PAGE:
During the installation processes on Windows or MacOS, the operating system is told that suffixes at the end of file names, such as “.csv” and “.xlsx” are opened using Excel.

  3. In Finder or double-click on the diamonds.csv file to open it in Excel.

    Activate Analysis Toolpak

  4. In Excel, click on the Data tab.

    If Data Analysis does not appear on the far right, the Analysis Toolpak needs to be installed:

    On Excel 2016, click the Tools menu at the top of the screen to select Excel Add-ins. Check Analysis ToolPak, then OK.

    On Excel 2013, click the File menu at the top of the screen to select Properties. Check Analysis ToolPak, then OK.

    The above only needs to be done once.

    Data preparation

    Contiguous X columns

    Excel needs all variables together, so:

  5. Select the letter above the “caret” column to select the whole column.
  6. Press Ctrl+X to cut. Click on the column heading to the right of the “price” column.
  7. Repeat for the “clarity_ord” and “cut_ord” columns.


  8. In Excel Data tab, Click on Data Analysis.
  9. If you don’t see “Data Analysis”, enable Analysis Toolpack. This only needs to be done once.
  10. Select Regression and OK.

    Conditions of attributes are in the predictor variables, also called dependent variables or (in Excel), Y Range.

  11. Click the red arrow icon for Y Range.
  12. Check “Labels”
  13. Click in row 1 “price”. Press Command-shift-down to select the whole column


  14. Click the icon to collapse the pop-up.
  15. Press Enter.


  16. Click the icon to Output range.
  17. Cick cell N1, which leaves two blank columns.
  18. Press Enter to accept it.

  19. Click OK.

  20. Variables with P-values (Prediction-values) beyond .15 should not be used.

    Regression equation models enable predictions to be made based on attibute values.


  21. Click on the blank cell to the left of “intercept”, type = and click the Coefficient value of intercept.
  22. Two columns to the left of “clarity_ord”, type the input data you want an estimate for.
  23. Repeat this for each input.
  24. Click on the blank cell to the left of “intercept”, type = and click the Coefficient value of intercept.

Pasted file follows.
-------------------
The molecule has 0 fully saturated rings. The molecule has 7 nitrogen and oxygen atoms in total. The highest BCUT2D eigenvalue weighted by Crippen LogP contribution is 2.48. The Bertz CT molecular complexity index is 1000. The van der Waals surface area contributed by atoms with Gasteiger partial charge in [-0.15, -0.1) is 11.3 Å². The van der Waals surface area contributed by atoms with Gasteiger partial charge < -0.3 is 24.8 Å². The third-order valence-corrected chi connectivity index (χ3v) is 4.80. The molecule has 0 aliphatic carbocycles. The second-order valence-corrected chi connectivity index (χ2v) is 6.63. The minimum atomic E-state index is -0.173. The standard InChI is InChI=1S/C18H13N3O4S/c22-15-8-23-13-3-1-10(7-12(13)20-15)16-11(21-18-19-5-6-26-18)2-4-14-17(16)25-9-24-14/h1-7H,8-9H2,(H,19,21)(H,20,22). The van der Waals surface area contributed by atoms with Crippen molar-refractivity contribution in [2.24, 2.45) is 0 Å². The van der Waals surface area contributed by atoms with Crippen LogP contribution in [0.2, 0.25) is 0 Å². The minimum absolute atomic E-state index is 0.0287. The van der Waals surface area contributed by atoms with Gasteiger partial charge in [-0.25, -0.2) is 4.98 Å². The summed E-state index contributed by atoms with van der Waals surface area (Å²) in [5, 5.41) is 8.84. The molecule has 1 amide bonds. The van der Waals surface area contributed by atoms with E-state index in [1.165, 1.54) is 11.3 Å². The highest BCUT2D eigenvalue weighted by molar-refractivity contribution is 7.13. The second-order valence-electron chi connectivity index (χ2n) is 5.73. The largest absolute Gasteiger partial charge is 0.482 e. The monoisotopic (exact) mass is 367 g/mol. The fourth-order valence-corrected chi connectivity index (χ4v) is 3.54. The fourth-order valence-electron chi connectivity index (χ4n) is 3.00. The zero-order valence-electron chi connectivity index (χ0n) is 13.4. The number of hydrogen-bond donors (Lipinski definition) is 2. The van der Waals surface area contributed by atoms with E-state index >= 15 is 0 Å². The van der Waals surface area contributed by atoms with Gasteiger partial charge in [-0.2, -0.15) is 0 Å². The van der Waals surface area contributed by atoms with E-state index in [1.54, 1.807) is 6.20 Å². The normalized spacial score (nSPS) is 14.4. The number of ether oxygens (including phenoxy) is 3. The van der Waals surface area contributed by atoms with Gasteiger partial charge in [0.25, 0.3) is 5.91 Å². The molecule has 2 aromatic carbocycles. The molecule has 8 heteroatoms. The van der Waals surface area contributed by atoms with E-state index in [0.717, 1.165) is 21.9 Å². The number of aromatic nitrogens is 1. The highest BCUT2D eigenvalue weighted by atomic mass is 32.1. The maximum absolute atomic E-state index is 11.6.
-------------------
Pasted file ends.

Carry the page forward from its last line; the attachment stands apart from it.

25. Add a =sum() of all cells above it.


    R Square is the percent of variance in Y that can be explained by all the X variables. 1.0 is perfect. 0.75 is the threshold for not.

    Standard Error is the error of prediction expressed in the value range of Y.

Labs and classes

There are several classes that teach this topic:

If you have an O’Reilly subscription: https://learning.oreilly.com/scenarios/linear-regression-with/9781492098386/

Datacamp Video course Multiple and Logistic Regression on-line class by Ben Baumer, Assistant Professor at Smith College uses a database of Italian restaurants in New York City to explore the relationship between price and the quality of food, service, and decor. Learn about logistic regression for an arbitrary number of input variables. Covered are model and predict both numeric and categorical outcomes. You’ll also learn how to fit, visualize, interpret, and compare models. Learn about the class of linear models called “parallel slopes models.” Learn to compare models so that you can select the best one. Add two, three, and even more numeric explanatory variables to a linear model.

The nice thing about datacamp’s videos is that one can highlight and copy text from videos, such as this:

ggplot(data = mpg_manuals, aes(x = factor(year), y = hwy)) + 

This 10-hour course on YouTube about Regression Analysis helps you understand relationships in your data. Learn concepts that underpin many machine learning algorithms, such as Linear Regression, Polynomial Regression, Feature Engineering, and more. Code several Python projects.


https://hbr.org/2015/11/a-refresher-on-regression-analysis A Refresher on Regression Analysis by Amy Gallo




  • https://www.youtube.com/watch?v=O7TMCYuDbDc
  • https://www.youtube.com/watch?v=HgfHefwK7VQ